In Appointment in Arezzo, Scottish journalist Alan Taylor writes about his friendship with Muriel Spark, author of The Prime of Miss Jean Brodie, during the last decade and a half of her life. Taylor first met Spark in 1990, when he interviewed her in Arezzo, a city near her home in rural Tuscany. The two of them got along well as soon as they met, and soon afterwards Spark invited Taylor, his wife, and their two children to house-sit for her and her longtime companion Penelope Jardine while they traveled to escape the fierce heat of the Italian summer. Taylor includes beautiful descriptions of Spark’s house, which was called San Giovanni, and the countryside around it. Eventually, Taylor started accompanying Spark on her travels, including a trip to New York to celebrate an important anniversary for the New Yorker magazine, where much of Spark’s early work was published, and a visit to the Edinburgh International Book Festival, where, towards the end of her life, Spark gave a reading to a sold-out audience.
This is not a biography of Spark, but a memoir of Taylor’s friendship with her. You do learn many details of her life, though, and Taylor gives the reader an excellent sense of her personality as well as her writing routine. He discusses her complex relationship with her native Scotland. She came to appreciate Scotland only when she was no longer living there. Taylor writes of Spark’s early, and brief, marriage to an abusive husband and her estrangement from her only son, Robin. In a fascinating, and very sad, chapter, he writes of how the hostility between Spark and her son came about. For inexplicable reasons, Spark’s husband was given custody of Robin after their divorce, so he and Spark never knew each other well. Then, late in Spark’s life, Robin, who became Orthodox Jewish, insisted that Spark’s maternal grandmother was Jewish, when in fact she was not. Spark’s father was Jewish, but not her mother. This mattered very much to Robin, because Jewishness is inherited from the mother, not the father. Their correspondence on the subject grew increasingly contentious and led to a complete rupture between them. In the end, Spark left her estate to her companion Penelope Jardine, and not to Robin. Taylor also explores Spark’s relationship with Jardine. They met at a hairdresser’s salon in Rome, and Jardine became a secretary to Spark. Taylor says that, despite rumors to the contrary, they were not lesbian lovers, but very close friends.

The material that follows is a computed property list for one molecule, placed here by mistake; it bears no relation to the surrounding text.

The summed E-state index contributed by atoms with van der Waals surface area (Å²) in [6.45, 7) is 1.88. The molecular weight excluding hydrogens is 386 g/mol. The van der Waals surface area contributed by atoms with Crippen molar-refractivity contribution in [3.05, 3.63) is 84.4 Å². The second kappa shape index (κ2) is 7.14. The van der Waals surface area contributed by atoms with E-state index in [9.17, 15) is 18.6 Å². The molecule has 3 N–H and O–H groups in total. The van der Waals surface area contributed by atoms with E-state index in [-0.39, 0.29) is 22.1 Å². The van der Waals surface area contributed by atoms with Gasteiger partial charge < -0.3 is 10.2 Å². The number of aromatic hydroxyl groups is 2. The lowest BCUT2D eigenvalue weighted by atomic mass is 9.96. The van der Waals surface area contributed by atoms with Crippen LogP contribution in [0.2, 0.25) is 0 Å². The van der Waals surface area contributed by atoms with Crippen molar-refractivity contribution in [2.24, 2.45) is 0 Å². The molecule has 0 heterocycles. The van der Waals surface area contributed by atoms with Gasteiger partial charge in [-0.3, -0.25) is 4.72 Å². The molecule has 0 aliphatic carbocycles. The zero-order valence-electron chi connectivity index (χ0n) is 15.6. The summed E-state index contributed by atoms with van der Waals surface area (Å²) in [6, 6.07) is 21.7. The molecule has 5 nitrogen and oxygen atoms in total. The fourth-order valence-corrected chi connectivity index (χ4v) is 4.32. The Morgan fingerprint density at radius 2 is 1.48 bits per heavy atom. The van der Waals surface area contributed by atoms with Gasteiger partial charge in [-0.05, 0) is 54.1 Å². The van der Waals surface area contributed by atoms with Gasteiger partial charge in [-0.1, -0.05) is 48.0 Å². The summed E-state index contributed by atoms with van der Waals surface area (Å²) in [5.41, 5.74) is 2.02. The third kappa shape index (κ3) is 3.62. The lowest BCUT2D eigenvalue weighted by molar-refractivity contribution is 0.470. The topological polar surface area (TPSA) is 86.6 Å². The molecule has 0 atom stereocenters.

This book will delight anyone who enjoys Spark’s writing, or even people who have just read The Prime of Miss Jean Brodie, or seen the movie. We learn that Miss Brodie was inspired by an actual teacher that Spark had at a girls’ school in Edinburgh, and that the school in The Prime of Miss Jean Brodie was closely modeled after the school Spark attended. Also, if you love Italy, you will enjoy this book because of Taylor’s wonderful descriptions of the Italian countryside. For a biography of Spark, there are other choices, even though, from what Taylor says, readers might want to avoid the “official” biography by Martin Stannard. Spark came to regret giving Stannard access to her papers, and she said she did not recognize the person Stannard wrote about in his book. Taylor’s book is, above all, a story of a longtime friendship, and I highly recommend it.
Appointment in Arezzo is available from the Hatcher Graduate Library.